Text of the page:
[CentOS] Setting up large (12.5 TB) filesystem howto?

Monty Shinn montys at videopost.com
Fri Aug 28 14:05:49 UTC 2009

Götz Reinicke - IT-Koordinator wrote:
> Hi,
> I'm trying to set up an iscsi 12.5 TB storage for some data backup.
> Doing so, I had some difficulties to find the right tool, maybe it's
> also a question of the system settings...
> The server is a 32Bit CentOS 5.3 with the recent updates. Ths iscsi
> connection can be establised.
> fdisk and parted fail to create any information on the device or fail
> completely.
> using the lvm tools (pvcreate, vgcreate, lvcreate), I could finaly
> create a logical volume:
> lvdisplay /dev/VolGroup02/lvol0
>   --- Logical volume ---
>   LV Name                /dev/VolGroup02/lvol0
>   VG Name                VolGroup02
>   LV UUID                h7T6tD-JZw2-UEdb-q1ml-BDqp-9E0u-mAop6x
>   LV Write Access        read/write
>   LV Status              available
>   # open                 0
>   LV Size                12,73 TB
>   Current LE             3337487
>   Segments               1
>   Allocation             inherit
>   Read ahead sectors     auto
>   - currently set to     256
>   Block device           253:4
> But, I can't create a filesystem on it:
> mkfs.ext3 -m 2 -j -O dir_index -v -b 4096 -L iscsi2lvol0
> /dev/mapper/VolGroup02-lvol0
> mke2fs 1.39 (29-May-2006)
> mkfs.ext3: Filesystem too large.  No more than 2**31-1 blocks
> 	 (8TB using a blocksize of 4k) are currently supported.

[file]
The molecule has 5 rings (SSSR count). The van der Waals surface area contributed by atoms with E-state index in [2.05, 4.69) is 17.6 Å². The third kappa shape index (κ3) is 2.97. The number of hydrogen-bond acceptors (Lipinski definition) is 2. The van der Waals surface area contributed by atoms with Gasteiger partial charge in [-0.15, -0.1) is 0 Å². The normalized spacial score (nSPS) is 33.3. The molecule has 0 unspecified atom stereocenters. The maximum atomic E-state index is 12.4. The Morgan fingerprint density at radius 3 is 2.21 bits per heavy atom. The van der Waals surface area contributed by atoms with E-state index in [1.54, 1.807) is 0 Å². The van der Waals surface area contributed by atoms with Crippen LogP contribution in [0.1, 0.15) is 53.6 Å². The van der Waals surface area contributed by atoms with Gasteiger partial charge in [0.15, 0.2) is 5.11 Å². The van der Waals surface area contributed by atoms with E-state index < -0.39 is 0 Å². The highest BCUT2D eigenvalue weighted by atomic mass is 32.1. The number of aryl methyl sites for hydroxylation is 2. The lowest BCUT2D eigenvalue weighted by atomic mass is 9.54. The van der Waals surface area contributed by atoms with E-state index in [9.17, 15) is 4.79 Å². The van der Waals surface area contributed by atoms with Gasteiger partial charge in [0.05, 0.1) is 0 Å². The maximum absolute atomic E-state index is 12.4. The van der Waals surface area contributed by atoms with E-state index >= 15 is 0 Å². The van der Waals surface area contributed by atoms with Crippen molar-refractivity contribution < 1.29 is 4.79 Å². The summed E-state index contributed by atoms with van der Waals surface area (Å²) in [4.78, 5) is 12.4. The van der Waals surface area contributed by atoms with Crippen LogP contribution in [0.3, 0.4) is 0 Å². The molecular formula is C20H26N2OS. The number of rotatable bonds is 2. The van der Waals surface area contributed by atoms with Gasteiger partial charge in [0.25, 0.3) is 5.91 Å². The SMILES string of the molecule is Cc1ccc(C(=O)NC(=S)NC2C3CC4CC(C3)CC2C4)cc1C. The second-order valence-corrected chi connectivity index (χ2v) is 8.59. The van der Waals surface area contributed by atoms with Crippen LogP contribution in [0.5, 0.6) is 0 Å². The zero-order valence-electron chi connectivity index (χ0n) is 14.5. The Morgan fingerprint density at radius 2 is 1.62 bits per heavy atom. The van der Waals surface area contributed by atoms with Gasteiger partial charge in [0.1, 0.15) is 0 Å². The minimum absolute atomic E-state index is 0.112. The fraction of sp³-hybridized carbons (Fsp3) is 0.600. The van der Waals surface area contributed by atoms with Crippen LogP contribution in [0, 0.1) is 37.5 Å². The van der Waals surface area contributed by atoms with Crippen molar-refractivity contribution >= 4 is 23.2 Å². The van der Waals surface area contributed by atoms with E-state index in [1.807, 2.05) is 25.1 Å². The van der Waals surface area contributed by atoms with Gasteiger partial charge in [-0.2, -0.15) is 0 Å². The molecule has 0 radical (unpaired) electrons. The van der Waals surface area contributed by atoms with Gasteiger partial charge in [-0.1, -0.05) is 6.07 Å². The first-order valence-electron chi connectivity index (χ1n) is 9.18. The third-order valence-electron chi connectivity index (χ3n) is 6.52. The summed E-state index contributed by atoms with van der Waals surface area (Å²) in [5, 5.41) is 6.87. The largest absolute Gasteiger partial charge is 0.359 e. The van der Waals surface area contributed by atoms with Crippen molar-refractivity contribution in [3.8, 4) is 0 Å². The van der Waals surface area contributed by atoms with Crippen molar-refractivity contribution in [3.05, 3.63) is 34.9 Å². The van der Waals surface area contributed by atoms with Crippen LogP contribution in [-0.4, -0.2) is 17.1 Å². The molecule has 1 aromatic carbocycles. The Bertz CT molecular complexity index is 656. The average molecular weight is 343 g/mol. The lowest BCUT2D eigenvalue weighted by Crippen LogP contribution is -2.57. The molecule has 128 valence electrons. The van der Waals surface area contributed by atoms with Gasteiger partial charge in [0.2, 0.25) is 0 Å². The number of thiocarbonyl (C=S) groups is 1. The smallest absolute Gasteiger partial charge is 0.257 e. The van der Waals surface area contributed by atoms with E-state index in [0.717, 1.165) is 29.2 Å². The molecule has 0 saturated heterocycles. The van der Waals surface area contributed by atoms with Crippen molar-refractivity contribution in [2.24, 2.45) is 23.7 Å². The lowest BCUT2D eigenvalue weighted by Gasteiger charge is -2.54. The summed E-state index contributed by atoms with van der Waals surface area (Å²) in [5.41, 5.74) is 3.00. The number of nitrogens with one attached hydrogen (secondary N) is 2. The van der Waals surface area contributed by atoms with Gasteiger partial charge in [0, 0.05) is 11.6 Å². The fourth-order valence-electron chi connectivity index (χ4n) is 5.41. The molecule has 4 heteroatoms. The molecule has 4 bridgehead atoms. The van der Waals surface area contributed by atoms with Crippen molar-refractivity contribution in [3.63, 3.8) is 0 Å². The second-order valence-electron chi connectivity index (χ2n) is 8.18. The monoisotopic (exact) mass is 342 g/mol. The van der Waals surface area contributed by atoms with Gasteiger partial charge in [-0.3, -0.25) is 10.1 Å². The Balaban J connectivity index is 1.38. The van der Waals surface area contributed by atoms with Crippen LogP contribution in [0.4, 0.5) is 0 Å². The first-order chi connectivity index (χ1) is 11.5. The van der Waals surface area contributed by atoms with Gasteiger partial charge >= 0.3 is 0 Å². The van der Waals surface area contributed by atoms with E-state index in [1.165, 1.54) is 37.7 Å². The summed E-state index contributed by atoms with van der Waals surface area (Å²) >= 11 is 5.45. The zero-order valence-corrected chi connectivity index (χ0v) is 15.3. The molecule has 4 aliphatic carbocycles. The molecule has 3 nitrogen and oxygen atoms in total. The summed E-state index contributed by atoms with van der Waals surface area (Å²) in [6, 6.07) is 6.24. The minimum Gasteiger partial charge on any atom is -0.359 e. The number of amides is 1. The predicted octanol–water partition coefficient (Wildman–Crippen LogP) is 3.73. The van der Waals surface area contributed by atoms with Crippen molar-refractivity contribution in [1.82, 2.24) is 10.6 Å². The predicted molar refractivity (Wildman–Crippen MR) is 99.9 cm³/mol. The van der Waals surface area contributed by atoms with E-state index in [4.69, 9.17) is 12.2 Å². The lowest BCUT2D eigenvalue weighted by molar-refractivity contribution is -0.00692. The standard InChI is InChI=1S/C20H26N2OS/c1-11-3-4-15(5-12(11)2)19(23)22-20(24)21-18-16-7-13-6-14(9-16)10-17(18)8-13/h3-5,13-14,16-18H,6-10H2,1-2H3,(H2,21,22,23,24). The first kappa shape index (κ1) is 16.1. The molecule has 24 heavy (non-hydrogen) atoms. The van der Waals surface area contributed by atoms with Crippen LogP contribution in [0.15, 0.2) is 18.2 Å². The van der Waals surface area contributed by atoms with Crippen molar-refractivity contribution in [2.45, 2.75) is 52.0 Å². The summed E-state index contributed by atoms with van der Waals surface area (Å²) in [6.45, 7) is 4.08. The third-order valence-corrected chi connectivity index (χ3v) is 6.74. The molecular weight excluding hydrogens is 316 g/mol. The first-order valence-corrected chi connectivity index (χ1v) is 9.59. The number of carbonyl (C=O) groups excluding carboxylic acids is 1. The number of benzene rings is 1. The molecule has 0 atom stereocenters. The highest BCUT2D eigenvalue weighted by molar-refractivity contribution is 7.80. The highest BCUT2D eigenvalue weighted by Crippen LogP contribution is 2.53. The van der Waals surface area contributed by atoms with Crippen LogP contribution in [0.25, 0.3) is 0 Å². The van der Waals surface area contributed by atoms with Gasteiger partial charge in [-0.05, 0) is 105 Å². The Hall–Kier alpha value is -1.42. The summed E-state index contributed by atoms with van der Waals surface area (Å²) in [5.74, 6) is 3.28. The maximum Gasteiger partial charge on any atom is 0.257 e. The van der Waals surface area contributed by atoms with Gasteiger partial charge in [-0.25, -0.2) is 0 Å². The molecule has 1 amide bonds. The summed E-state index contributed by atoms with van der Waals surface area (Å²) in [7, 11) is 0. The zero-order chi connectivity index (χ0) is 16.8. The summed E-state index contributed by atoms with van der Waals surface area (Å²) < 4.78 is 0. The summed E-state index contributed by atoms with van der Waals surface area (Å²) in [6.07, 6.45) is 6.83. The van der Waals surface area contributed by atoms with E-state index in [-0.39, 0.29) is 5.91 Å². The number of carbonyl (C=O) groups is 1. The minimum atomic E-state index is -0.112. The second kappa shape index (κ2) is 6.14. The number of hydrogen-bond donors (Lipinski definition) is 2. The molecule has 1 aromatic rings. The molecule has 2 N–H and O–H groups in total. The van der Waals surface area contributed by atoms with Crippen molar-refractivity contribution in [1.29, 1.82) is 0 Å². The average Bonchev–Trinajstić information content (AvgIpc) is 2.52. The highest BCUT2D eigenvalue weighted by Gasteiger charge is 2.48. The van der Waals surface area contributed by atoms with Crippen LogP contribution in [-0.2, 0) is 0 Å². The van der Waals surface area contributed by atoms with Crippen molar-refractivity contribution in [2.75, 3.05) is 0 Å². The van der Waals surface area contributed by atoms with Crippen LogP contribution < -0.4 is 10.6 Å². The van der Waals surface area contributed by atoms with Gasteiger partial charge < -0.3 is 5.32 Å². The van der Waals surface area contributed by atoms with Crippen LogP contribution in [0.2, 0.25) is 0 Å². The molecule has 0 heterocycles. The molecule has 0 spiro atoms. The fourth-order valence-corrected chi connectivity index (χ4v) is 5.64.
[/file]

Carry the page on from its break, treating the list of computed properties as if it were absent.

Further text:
> The limits information provided by red hat say, that RH EL 5.1 supports
> 16 TB filesystems:
> http://www.redhat.com/rhel/compare/
> 	-> Maximum filesystem size (Ext3): 16TB in 5.1
> Using a block size of 8192 gives a warning, that this size is to large
> for that system.
> So my question: What is my missunderstanding or what's wrong with my
> system? Where are the real limits? Do I have to switch the OS to 64 Bit?
> Setting up large Filesystems isn't my staff of life  :-)
> Thanks for amy how to or help of any kind - Best regards,
> 	Götz


YMMV, but XFS is what I would use (and do use) as a filesystem in this 
instance.  There are caveats, some of which are listed here:

1)  Server/storage must be on stable power, backed up by a ups.  I have 
never dealt with XFS filesystem corruption, but I have read anecdotal 
horror stories.
2)  You need to run 64 bit, if for no other reason than memory requirements.
3)  You will need to have a partition that can be used as swap space.  I 
have not found any consistent formula, but I am running multiple servers 
using XFS, with 12gig of ram, 9TB filesystem, and 12 gigs was not enough 
memory to run xfs_check, which you should do on occasion.  I wound up 
making a 20gig swap space on a separate partition while I was running 
xfs_check.  That may have been excessively large, but it worked...
4)  XFS is not (or has not been) part of the standard RHEL distro, so 
you lose the 1:1 aspects of running CentOS when you implement XFS.

My experience has been that XFS is quite a bit faster than ext3, 
especially during file manipulation procedures.  Others may not agree. 
It has proven rock-solid for me, both in the linux world and IRIX.

Below is a link discussing the need for 64bit vs. 32bit (a bit old but 
still relevant):


Hope this helps.


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